Sauvignon Blanc has become the benchmark white wine of New Zealand, where the intensity of the green citrus and berry fruit flavours is predominant.
In terms of wine production, Riesling ranks among the top three white grape varieties worldwide (along with Chardonnay and Sauvignon Blanc).
The traditional home of Riesling is the Rhone region of Germany, especially the wine-growing sub-regions of Mosel and Rheingau.
Riesling wines are noteworthy for being highly aromatic and high in acidity, usually with floral or tropical fruit notes.
A lovely Riesling may exude flavours of lime, green apple, orange, jasmine, and petrol.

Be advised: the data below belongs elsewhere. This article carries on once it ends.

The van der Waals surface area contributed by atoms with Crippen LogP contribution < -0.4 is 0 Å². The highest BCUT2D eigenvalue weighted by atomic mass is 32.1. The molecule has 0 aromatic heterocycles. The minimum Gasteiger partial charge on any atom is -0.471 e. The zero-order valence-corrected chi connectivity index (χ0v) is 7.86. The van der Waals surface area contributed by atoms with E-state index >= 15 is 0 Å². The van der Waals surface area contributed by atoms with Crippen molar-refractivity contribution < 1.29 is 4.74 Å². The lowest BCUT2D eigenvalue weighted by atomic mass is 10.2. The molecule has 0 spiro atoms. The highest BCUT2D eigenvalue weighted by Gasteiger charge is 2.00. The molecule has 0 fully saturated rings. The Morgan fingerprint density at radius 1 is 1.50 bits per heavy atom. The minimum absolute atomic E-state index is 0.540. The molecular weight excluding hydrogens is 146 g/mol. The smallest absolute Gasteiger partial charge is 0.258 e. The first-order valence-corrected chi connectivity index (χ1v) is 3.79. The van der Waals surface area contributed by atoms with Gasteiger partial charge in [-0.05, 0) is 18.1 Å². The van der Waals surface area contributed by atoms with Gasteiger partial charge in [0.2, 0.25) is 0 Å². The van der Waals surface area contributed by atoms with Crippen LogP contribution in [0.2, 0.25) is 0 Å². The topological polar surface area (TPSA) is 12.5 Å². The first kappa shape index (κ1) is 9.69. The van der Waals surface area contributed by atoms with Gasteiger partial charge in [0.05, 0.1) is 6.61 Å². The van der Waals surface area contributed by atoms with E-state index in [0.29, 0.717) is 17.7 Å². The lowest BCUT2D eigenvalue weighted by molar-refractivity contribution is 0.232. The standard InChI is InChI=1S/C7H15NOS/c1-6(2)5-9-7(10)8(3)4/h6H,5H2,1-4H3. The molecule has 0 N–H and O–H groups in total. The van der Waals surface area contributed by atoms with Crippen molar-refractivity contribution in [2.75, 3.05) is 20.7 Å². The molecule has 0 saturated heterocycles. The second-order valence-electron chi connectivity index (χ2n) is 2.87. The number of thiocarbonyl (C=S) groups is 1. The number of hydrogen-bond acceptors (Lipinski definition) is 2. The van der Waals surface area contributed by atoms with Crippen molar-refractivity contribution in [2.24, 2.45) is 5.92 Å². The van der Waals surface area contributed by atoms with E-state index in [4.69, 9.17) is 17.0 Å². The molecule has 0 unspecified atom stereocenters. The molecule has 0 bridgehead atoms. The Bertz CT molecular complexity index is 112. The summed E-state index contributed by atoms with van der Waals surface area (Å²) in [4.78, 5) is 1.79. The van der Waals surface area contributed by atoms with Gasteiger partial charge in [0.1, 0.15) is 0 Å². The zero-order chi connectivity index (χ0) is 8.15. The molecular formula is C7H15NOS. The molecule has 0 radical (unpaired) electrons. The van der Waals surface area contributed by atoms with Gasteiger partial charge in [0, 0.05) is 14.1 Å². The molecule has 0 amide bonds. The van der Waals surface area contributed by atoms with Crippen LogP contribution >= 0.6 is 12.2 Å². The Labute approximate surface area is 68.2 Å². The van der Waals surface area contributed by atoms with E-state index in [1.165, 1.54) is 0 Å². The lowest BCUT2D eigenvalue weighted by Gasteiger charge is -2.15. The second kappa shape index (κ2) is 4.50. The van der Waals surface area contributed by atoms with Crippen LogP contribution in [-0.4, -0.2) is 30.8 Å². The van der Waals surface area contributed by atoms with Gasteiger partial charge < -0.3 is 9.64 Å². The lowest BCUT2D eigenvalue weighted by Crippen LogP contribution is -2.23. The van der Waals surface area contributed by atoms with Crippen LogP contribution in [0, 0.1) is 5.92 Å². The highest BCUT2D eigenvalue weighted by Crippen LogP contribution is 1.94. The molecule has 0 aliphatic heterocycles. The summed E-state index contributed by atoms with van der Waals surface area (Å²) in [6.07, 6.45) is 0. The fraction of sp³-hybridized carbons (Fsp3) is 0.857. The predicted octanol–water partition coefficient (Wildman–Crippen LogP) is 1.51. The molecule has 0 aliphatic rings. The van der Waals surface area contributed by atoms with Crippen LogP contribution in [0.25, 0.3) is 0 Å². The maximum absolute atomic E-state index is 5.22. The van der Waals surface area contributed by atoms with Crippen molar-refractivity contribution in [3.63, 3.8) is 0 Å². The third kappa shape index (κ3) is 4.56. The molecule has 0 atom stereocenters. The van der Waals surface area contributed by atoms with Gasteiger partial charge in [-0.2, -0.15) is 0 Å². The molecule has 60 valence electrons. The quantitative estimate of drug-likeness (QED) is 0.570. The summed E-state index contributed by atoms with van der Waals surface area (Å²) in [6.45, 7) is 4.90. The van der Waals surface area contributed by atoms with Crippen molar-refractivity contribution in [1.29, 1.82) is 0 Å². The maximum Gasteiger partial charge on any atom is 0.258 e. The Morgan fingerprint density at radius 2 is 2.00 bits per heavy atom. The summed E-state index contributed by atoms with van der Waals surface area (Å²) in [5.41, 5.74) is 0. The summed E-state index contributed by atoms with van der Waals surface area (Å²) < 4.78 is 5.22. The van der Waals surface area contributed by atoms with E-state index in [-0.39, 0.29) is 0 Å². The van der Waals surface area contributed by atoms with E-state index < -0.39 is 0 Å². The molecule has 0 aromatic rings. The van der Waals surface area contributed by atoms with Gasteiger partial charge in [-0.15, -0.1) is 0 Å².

Most assume all Rieslings are sweet, but there are many that are very dry.
Unlike other grape varieties, Riesling is almost never blended with other grapes.
Pinot Gris is a white grape variety that is part of the Pinot family that includes Pinot Blanc and Pinot Noir.
The berry skins of Pinot Gris tend to be rose-coloured, and the resulting wines are often deep golden yellow in appearance.
Also popularly known as “Pinot Grigio”, Pinot Gris is a fresh, dry wine that's light in body with moderate fruit notes and acidity.
There are two main types of Pinot Gris wines: within France (and especially Alsace), the wines are spicy and full-bodied, while within Italy, they are lighter-bodied and more acidic.
Semillon is a golden-skinned grape that is used to make both dry and sweet white wines.